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Outdated OSHA Standard Slowing Down Tunnel Work

In May, OSHA issued its final rule on Phase IV of the Standards Improvement Project (SIP-IV). We covered the many minor changes the agency made to various standards in last month’s issue of Lifelines. Unfortunately, the final rule failed to revise 1926 Subpart S – Underground Construction, Caissons, Cofferdams and Compressed Air – which is very relevant to LIUNA signatory contractors and other employers working on tunnel projects.

The LHSFNA has argued strongly for updating the decompression tables in the tunneling standard because the existing tables are outdated (40 years old). Tunnel work has changed significantly since the tunneling standard was created. Much of the work is now being done using the less hazardous method of oxygen decompression, and today’s work is also done using higher pressures than in the past. The existing tables do not allow for these measures, making the tables practically unusable.

That’s why the Fund has advocated for OSHA to replace the decompression tables currently found in Appendix A to Subpart S with the 1992 French Air and Oxygen decompression tables. LIUNA signatory contractors are involved in tunnel work in metropolitan centers all over the country. Underwater construction and tunnel operations use compressed air to stabilize soil and keep out water. However, compressed air puts workers at risk of decompression sickness (DCS). DCS can be treated or prevented by using a decompression chamber that’s guided by decompression tables.

DCS, also called the “bends,” occurs when too little pressure is released from the body after exposure to increased pressure. DCS is more commonly noted among scuba divers, but also occurs among those working in conditions that use compressed air, such as tunnel construction. Moving too quickly from an area of high pressure to low pressure can produce nitrogen gas bubbles in the body. If outside pressure is released too quickly, the gas is released in the body. Just like uncorking a bottle of soda, there is a sudden expansion of bubbles or “fizzing.” Nitrogen bubbles in the blood or tissues can obstruct blood flow or cause pressure effects. This can be very painful and sometimes fatal.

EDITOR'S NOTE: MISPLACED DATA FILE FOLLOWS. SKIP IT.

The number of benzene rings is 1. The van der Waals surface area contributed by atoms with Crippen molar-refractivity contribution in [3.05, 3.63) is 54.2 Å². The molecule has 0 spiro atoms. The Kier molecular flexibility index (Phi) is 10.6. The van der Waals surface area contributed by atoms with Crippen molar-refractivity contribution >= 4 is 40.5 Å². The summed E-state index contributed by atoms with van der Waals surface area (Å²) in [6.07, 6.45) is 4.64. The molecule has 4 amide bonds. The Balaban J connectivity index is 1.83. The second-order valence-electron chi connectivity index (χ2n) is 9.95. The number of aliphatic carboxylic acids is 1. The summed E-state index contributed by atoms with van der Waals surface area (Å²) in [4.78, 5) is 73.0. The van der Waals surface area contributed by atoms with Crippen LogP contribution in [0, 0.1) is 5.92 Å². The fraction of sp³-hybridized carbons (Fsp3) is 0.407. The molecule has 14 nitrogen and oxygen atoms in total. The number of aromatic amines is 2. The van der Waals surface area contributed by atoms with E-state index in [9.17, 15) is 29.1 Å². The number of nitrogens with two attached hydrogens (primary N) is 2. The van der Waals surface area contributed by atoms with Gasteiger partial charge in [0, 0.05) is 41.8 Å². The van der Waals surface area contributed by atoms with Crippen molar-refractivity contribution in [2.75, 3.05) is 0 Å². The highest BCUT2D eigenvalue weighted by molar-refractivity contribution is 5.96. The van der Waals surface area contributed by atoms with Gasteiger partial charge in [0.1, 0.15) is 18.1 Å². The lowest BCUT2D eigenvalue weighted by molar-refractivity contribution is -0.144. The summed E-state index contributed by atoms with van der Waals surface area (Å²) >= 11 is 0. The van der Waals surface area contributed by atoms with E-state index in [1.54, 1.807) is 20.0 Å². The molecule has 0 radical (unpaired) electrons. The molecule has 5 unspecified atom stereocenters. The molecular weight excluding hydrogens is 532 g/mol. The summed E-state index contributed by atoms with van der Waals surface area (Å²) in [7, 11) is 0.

While OSHA agrees that the decompression tables need to be updated, they deemed that SIP-IV was not the appropriate mechanism to carry out a broader update to the tunneling standard. The agency reportedly considered the effect of only updating the tables, but determined that the change would conflict with and not solve the other problems of the current standard. For example, the French tables are designed to be used at higher pressures and for oxygen decompression. If OSHA allowed use of the French tables, it could lead employers to believe that they could use other parts of those tables, which would violate the current standard. So while OSHA and NIOSH agree that the limitations on pressure and the use of oxygen in the current standard are not compatible with modern decompression tables, OSHA determined that SIP-IV was not the appropriate mechanism to update Subpart S. Despite this acknowledgement, there’s so far been no movement on OSHA’s regulatory agenda to issue an updated tunnel standard.

Lacking a modern standard, contractors are left with only one viable option, which is to apply for a federal variance to prove their methods are as safe as the OSHA standard. Getting a variance approved by OSHA is a long and arduous process that can take over a year, and each variance only counts for that specific project. This can easily result in delays on critical infrastructure work and other projects. It’s our hope that OSHA will move quickly to update a standard that would bring immediate benefits to both workers and employers. Modern use of oxygen decompression significantly reduces decompression time, allowing workers to spend more time performing other tasks on site. LIUNA signatory contractors and other employers shouldn’t be forced to apply to OSHA to carry out safe, modern tunnel operations that have become the industry standard.

[Walter Jones is the Fund’s Director of Occupational Safety & Health.]

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